By Jeff Goins, Editor
Wrecked recently interview Tom Sine, author of The New Conspirators, a book about the things God is doing through a new generation of innovators, risk takers and entrepreneurs. Be sure to visit the links at the end of the interview to read more about The New Conspirators and order a copy of the book for yourself!
Wrecked: What is a new conspirator?
Tom: The bad news is that we are losing 20 and 30 year olds from our churches at a rate we have we haven’t seen before. The good news is that God is conspiring through a new generation of innovators and risk-takers to create new expressions of community, church, mission and celebration that all of us can join. These new conspirators are challenging us all to raise the bar and embrace a more authentic whole-life faith and create more missional churches to discover the creative ways God can use our mustard seeds to make a difference in these turbulent times.
Wrecked: How have you seen followers of Christ living creatively to engage their world?
Tom: I find there are at least four streams of these new conspirators: emerging, missional, mosaic or multicultural church planters, and the new monastics. I am impressed by their commitment and creativity. I saw 25 young men who were a part of an emerging church plant in the UK called Warehouse covenanted together to not work more than 30 hours a week for money to free-up 20 hours a week to work with at-risk kids on the streets of their community. Andrea moved into a new monastic community in Camden New Jersey and went to work in a Catholic school teaching kids to do urban agriculture in one of the poorest cities in America. There are a large number of young risk-takers in this generation who are no longer content to simply get a comfortable job and go to a church where it is all about the needs of people inside the building.
Wrecked: Can you give us an idea of a church that is seeking to embody this new conspiracy and how are they seeking to live more missionally?
Tom: Three years ago Tim Morey and his friends planted a new missional church in Torrance California called New Life Covenant Church. They have grown to about 200 people. What sets them apart from more conventional church plants is their focus is not on the needs of people in their congregation. They meet for weekly worship in a rented space and the only other time they meet is in small groups. The focus of the small groups is primarily to engage the needs of their neighbors…during this lingering recession. These small groups help people reach out to address needs in their community and the larger world. Virtually everyone is involved in both a small group and reaching out to neighbors on a regular basis. They have planted three other churches, they fund micro-enterprise projects in Africa, and 30% of their budget is invested in local and global mission. Clearly, given the growing needs in our communities and our world we will need many more new plants like New Life that put mission at the center of their common life.
Wrecked: The sub title of your book The New Conspirators is “Creating the Future One Mustard Seed at a Time”- what do you mean by “mustard seed” in this context?
Tom: Jesus let us in on a secret: God is always at work in the world through the small, the insignificant and the ordinary. I suspect that few leaders in our established church ever expected God to start new initiatives through the young and untested. I find that it still hasn’t occurred to most older leaders that they could actually learn something from these new conspirators.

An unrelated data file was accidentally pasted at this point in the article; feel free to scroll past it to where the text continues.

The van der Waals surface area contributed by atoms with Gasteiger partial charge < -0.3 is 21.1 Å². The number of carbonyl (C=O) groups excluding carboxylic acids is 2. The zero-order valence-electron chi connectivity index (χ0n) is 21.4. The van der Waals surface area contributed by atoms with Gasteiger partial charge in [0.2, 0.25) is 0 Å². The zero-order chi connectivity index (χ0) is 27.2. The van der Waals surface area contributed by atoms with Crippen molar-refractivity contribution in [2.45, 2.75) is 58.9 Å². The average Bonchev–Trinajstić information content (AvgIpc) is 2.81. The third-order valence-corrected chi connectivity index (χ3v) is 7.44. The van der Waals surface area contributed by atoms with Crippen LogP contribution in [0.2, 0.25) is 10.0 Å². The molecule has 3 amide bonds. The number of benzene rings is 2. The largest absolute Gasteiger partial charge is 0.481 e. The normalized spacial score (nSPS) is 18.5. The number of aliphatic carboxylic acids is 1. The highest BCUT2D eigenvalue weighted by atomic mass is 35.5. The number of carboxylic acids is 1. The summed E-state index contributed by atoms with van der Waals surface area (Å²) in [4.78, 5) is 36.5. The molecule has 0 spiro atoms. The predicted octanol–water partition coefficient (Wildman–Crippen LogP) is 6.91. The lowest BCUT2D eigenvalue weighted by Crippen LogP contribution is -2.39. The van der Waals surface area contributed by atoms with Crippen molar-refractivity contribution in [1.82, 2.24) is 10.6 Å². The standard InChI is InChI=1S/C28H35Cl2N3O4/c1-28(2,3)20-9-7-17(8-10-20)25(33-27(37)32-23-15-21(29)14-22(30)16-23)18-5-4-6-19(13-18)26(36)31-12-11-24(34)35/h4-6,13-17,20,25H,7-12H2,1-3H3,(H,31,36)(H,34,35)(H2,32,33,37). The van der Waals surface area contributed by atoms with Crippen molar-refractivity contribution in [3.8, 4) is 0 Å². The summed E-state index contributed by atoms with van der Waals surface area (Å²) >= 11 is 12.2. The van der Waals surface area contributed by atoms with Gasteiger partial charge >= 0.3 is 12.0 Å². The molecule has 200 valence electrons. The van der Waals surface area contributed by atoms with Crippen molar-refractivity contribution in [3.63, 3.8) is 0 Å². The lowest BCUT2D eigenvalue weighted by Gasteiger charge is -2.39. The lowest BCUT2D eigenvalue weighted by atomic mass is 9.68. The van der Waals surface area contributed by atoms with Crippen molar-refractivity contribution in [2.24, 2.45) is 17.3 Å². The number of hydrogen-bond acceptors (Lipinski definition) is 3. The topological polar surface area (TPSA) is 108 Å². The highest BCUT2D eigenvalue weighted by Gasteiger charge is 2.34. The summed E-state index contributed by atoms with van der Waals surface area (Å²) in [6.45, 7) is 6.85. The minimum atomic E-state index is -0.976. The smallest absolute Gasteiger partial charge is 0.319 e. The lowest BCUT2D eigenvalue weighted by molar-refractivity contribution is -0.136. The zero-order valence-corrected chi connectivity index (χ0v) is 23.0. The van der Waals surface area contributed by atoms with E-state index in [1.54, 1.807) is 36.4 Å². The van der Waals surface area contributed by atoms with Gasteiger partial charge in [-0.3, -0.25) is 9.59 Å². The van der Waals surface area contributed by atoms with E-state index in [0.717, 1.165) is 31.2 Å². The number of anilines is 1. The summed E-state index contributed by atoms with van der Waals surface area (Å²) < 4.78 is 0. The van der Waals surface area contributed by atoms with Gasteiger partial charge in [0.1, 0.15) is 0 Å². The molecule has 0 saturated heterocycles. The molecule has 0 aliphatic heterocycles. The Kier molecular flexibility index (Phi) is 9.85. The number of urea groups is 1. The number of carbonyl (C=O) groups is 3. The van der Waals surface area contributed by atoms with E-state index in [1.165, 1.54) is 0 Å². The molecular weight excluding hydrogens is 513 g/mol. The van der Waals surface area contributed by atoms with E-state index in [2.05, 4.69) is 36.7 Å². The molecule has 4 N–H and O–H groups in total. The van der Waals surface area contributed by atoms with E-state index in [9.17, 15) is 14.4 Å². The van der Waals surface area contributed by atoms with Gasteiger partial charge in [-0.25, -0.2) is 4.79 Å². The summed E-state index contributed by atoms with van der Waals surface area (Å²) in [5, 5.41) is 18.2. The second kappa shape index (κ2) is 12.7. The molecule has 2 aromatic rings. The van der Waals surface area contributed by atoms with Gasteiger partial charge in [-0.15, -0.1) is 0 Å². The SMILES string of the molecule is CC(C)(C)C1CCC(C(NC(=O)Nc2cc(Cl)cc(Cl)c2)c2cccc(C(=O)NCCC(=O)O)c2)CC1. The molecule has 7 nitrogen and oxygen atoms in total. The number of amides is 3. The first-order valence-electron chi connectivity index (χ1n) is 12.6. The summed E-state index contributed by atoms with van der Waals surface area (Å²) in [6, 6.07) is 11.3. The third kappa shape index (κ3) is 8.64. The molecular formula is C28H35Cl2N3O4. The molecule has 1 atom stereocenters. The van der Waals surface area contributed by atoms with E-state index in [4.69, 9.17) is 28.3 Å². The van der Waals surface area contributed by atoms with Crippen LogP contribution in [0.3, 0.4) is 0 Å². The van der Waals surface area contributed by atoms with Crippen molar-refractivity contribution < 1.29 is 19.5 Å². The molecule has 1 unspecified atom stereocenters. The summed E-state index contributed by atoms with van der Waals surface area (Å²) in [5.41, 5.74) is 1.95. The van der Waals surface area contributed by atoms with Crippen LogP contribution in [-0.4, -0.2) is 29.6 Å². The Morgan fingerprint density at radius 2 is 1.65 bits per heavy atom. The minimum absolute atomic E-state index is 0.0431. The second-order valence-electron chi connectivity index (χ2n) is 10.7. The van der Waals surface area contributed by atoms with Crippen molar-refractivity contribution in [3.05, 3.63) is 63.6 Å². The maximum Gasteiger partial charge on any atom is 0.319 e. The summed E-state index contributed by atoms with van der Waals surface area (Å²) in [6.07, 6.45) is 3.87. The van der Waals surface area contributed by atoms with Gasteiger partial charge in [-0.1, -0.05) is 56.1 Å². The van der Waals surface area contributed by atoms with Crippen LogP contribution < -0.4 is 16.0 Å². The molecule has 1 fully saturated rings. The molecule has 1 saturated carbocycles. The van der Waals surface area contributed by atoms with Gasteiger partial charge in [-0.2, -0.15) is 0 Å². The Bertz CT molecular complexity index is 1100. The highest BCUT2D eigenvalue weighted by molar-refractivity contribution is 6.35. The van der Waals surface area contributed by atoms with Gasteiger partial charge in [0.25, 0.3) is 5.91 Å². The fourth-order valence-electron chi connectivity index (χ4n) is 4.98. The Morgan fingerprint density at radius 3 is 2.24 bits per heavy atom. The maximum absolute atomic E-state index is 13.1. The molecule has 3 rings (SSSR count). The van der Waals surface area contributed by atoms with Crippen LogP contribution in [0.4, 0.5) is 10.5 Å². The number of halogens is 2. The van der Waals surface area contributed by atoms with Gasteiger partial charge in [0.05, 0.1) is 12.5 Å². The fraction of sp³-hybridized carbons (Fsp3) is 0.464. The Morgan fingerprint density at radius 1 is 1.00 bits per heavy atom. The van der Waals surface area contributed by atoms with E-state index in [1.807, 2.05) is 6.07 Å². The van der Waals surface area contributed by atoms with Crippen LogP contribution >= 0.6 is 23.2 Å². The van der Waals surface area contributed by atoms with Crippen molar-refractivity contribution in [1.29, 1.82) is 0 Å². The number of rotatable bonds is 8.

When I speak to 40+ leaders in our churches I find it has never occurred to most of them to sit down with their teens, 20 and 30-somethings and invite them to re-imagine and re-invent our churches to become more outward-focused in mission. What would happen if we joined these young risk-takers and invited God to more fully use our mustard seeds to have reach out to those in need?
Wrecked: What are some examples of acts of faith making a large difference in the world?
Tom: A few years ago a missional church plant in the UK called Raynes Park started holding banquets for aids orphans in Africa where they didn’t ask for money. Instead they gave those who came to these banquets $15 each from the personal savings of families in this church. They challenged people to invest this money and send the results of the way that God prospers them. They raised hundreds of thousands of pounds and started Hope HIV to train up AIDs Orphans to be a new generation of leaders in Africa. These young leaders were astonished at how God could use their mustard seed to impact the lives of kids half a world away.
Wrecked: How does one become a new conspirator?
Tom: To join these new conspirators is not terribly difficult. It simply means following Jesus by making God’s mission purposes our purposes. It starts by inviting God stir your imagination and discovering creative, new ways God can use our mustard seeds to make a little difference in our troubled world.
Wrecked: How can we find out more about The New Conspirators?
Tom: You can read more about the book at www.thenewconspirators.com. You can read more about those joining the conspiracy or order the book at www.msainfo.org. We are interested in hearing the creative ways God is using your mustard seeds to be a difference and make a difference.
Jeff graduated from Illinois College, a small liberal arts school, with a degree in Spanish and Religion. He lives in Nashville, TN with his wife Ashley. He works for Adventures in Missions, edits this silly little magazine, and loves to do new things. Check out his blog: Pilgrimage of the Heart.